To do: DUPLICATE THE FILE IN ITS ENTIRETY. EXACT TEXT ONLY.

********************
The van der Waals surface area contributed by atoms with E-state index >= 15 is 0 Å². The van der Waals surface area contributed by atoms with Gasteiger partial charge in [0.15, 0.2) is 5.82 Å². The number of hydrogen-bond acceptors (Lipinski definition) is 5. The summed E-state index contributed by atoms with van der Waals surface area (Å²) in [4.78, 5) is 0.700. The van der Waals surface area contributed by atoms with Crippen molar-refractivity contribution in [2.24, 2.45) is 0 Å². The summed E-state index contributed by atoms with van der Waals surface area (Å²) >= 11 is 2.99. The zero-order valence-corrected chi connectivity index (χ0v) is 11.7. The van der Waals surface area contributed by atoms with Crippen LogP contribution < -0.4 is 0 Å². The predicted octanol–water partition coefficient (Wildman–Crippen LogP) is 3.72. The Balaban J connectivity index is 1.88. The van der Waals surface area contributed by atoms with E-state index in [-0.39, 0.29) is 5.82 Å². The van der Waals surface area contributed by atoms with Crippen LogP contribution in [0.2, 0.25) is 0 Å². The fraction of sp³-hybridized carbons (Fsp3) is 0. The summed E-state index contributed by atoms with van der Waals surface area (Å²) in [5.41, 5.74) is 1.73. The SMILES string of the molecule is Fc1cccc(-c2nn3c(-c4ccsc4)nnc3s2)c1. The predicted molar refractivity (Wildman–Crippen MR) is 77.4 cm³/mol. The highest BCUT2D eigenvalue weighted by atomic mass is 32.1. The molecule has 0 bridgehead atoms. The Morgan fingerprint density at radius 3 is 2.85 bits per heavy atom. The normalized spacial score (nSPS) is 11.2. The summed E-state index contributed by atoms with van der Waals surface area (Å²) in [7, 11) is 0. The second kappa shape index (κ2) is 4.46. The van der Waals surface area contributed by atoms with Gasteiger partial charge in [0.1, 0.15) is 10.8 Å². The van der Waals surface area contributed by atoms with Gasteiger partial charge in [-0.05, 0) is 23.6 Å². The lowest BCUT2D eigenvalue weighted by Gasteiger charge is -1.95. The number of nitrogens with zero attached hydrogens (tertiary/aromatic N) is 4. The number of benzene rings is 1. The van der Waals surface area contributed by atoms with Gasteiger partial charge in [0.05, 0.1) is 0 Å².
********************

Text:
The van der Waals surface area contributed by atoms with E-state index >= 15 is 0 Å². The van der Waals surface area contributed by atoms with Gasteiger partial charge in [0.15, 0.2) is 5.82 Å². The number of hydrogen-bond acceptors (Lipinski definition) is 5. The summed E-state index contributed by atoms with van der Waals surface area (Å²) in [4.78, 5) is 0.700. The van der Waals surface area contributed by atoms with Crippen molar-refractivity contribution in [2.24, 2.45) is 0 Å². The summed E-state index contributed by atoms with van der Waals surface area (Å²) >= 11 is 2.99. The zero-order valence-corrected chi connectivity index (χ0v) is 11.7. The van der Waals surface area contributed by atoms with Crippen LogP contribution < -0.4 is 0 Å². The predicted octanol–water partition coefficient (Wildman–Crippen LogP) is 3.72. The Balaban J connectivity index is 1.88. The van der Waals surface area contributed by atoms with E-state index in [-0.39, 0.29) is 5.82 Å². The van der Waals surface area contributed by atoms with Crippen LogP contribution in [0.2, 0.25) is 0 Å². The fraction of sp³-hybridized carbons (Fsp3) is 0. The summed E-state index contributed by atoms with van der Waals surface area (Å²) in [5.41, 5.74) is 1.73. The SMILES string of the molecule is Fc1cccc(-c2nn3c(-c4ccsc4)nnc3s2)c1. The predicted molar refractivity (Wildman–Crippen MR) is 77.4 cm³/mol. The highest BCUT2D eigenvalue weighted by atomic mass is 32.1. The molecule has 0 bridgehead atoms. The Morgan fingerprint density at radius 3 is 2.85 bits per heavy atom. The normalized spacial score (nSPS) is 11.2. The summed E-state index contributed by atoms with van der Waals surface area (Å²) in [7, 11) is 0. The second kappa shape index (κ2) is 4.46. The van der Waals surface area contributed by atoms with Gasteiger partial charge in [0.1, 0.15) is 10.8 Å². The van der Waals surface area contributed by atoms with Gasteiger partial charge in [-0.05, 0) is 23.6 Å². The lowest BCUT2D eigenvalue weighted by Gasteiger charge is -1.95. The number of nitrogens with zero attached hydrogens (tertiary/aromatic N) is 4. The number of benzene rings is 1. The van der Waals surface area contributed by atoms with Gasteiger partial charge in [0.05, 0.1) is 0 Å².